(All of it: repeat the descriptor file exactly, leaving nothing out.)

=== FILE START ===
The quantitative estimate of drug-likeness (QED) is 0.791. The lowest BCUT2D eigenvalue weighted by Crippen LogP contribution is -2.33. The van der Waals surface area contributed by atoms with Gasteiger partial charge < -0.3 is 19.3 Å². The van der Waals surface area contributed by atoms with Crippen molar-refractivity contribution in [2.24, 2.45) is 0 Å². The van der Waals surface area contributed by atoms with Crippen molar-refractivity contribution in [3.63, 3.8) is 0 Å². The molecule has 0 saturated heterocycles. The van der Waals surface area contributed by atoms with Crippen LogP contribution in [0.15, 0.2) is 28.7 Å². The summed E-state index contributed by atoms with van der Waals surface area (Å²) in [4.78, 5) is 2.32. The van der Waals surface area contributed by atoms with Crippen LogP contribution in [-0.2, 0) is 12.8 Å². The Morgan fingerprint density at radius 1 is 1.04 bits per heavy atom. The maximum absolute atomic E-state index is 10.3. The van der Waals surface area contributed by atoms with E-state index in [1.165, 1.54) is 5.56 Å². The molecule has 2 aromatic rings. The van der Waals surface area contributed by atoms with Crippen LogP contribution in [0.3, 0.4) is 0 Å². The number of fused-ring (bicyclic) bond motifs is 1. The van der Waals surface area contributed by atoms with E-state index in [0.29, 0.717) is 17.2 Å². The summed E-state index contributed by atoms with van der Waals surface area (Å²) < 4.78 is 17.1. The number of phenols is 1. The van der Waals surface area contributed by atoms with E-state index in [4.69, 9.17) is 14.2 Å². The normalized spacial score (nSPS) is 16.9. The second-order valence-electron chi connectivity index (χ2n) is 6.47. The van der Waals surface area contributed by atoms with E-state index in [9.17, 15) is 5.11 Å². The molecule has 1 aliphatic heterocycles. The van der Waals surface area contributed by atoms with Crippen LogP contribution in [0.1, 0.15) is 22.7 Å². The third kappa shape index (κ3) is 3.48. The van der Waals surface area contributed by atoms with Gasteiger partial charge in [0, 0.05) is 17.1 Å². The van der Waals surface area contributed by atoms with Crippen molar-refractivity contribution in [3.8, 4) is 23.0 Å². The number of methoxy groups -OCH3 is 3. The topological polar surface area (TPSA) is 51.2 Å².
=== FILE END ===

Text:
The quantitative estimate of drug-likeness (QED) is 0.791. The lowest BCUT2D eigenvalue weighted by Crippen LogP contribution is -2.33. The van der Waals surface area contributed by atoms with Gasteiger partial charge < -0.3 is 19.3 Å². The van der Waals surface area contributed by atoms with Crippen molar-refractivity contribution in [2.24, 2.45) is 0 Å². The van der Waals surface area contributed by atoms with Crippen molar-refractivity contribution in [3.63, 3.8) is 0 Å². The molecule has 0 saturated heterocycles. The van der Waals surface area contributed by atoms with Crippen LogP contribution in [0.15, 0.2) is 28.7 Å². The summed E-state index contributed by atoms with van der Waals surface area (Å²) in [4.78, 5) is 2.32. The van der Waals surface area contributed by atoms with Crippen LogP contribution in [-0.2, 0) is 12.8 Å². The Morgan fingerprint density at radius 1 is 1.04 bits per heavy atom. The maximum absolute atomic E-state index is 10.3. The van der Waals surface area contributed by atoms with E-state index in [1.165, 1.54) is 5.56 Å². The molecule has 2 aromatic rings. The van der Waals surface area contributed by atoms with Crippen LogP contribution in [0.3, 0.4) is 0 Å². The number of fused-ring (bicyclic) bond motifs is 1. The van der Waals surface area contributed by atoms with E-state index in [0.29, 0.717) is 17.2 Å². The summed E-state index contributed by atoms with van der Waals surface area (Å²) < 4.78 is 17.1. The number of phenols is 1. The van der Waals surface area contributed by atoms with E-state index in [4.69, 9.17) is 14.2 Å². The normalized spacial score (nSPS) is 16.9. The second-order valence-electron chi connectivity index (χ2n) is 6.47. The van der Waals surface area contributed by atoms with E-state index in [9.17, 15) is 5.11 Å². The molecule has 1 aliphatic heterocycles. The van der Waals surface area contributed by atoms with Crippen LogP contribution in [0.1, 0.15) is 22.7 Å². The third kappa shape index (κ3) is 3.48. The van der Waals surface area contributed by atoms with Gasteiger partial charge in [0, 0.05) is 17.1 Å². The van der Waals surface area contributed by atoms with Crippen molar-refractivity contribution in [3.8, 4) is 23.0 Å². The number of methoxy groups -OCH3 is 3. The topological polar surface area (TPSA) is 51.2 Å².